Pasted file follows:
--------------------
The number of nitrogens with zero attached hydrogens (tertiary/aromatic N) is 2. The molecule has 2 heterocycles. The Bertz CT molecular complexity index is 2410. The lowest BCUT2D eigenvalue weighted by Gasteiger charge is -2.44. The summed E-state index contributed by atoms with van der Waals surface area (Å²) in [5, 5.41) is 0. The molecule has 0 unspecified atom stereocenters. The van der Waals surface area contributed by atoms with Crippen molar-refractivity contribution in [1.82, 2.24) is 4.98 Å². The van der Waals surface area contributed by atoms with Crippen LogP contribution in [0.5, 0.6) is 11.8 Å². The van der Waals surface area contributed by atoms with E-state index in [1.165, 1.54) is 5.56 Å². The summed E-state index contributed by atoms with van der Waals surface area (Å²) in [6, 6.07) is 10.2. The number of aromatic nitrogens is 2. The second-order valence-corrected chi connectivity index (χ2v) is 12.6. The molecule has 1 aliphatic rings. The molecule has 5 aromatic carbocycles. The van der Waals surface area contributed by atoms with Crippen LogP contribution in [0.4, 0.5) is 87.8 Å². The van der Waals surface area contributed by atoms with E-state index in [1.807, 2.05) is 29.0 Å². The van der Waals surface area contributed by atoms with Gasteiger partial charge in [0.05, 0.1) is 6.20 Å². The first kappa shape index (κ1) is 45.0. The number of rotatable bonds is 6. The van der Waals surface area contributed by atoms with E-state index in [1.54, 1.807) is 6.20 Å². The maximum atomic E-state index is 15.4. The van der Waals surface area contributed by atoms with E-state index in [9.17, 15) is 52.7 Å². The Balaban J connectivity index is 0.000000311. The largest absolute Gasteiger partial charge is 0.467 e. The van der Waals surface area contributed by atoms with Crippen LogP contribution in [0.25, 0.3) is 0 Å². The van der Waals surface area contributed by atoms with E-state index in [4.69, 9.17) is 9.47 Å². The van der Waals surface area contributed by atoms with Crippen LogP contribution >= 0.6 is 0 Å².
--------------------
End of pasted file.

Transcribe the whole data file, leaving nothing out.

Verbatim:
The number of nitrogens with zero attached hydrogens (tertiary/aromatic N) is 2. The molecule has 2 heterocycles. The Bertz CT molecular complexity index is 2410. The lowest BCUT2D eigenvalue weighted by Gasteiger charge is -2.44. The summed E-state index contributed by atoms with van der Waals surface area (Å²) in [5, 5.41) is 0. The molecule has 0 unspecified atom stereocenters. The van der Waals surface area contributed by atoms with Crippen molar-refractivity contribution in [1.82, 2.24) is 4.98 Å². The van der Waals surface area contributed by atoms with Crippen LogP contribution in [0.5, 0.6) is 11.8 Å². The van der Waals surface area contributed by atoms with E-state index in [1.165, 1.54) is 5.56 Å². The summed E-state index contributed by atoms with van der Waals surface area (Å²) in [6, 6.07) is 10.2. The number of aromatic nitrogens is 2. The second-order valence-corrected chi connectivity index (χ2v) is 12.6. The molecule has 1 aliphatic rings. The molecule has 5 aromatic carbocycles. The van der Waals surface area contributed by atoms with Crippen LogP contribution in [0.4, 0.5) is 87.8 Å². The van der Waals surface area contributed by atoms with E-state index in [1.807, 2.05) is 29.0 Å². The van der Waals surface area contributed by atoms with Gasteiger partial charge in [0.05, 0.1) is 6.20 Å². The first kappa shape index (κ1) is 45.0. The number of rotatable bonds is 6. The van der Waals surface area contributed by atoms with E-state index in [1.54, 1.807) is 6.20 Å². The maximum atomic E-state index is 15.4. The van der Waals surface area contributed by atoms with E-state index in [9.17, 15) is 52.7 Å². The Balaban J connectivity index is 0.000000311. The largest absolute Gasteiger partial charge is 0.467 e. The van der Waals surface area contributed by atoms with Crippen LogP contribution in [0.25, 0.3) is 0 Å². The van der Waals surface area contributed by atoms with E-state index in [4.69, 9.17) is 9.47 Å². The van der Waals surface area contributed by atoms with Crippen LogP contribution >= 0.6 is 0 Å².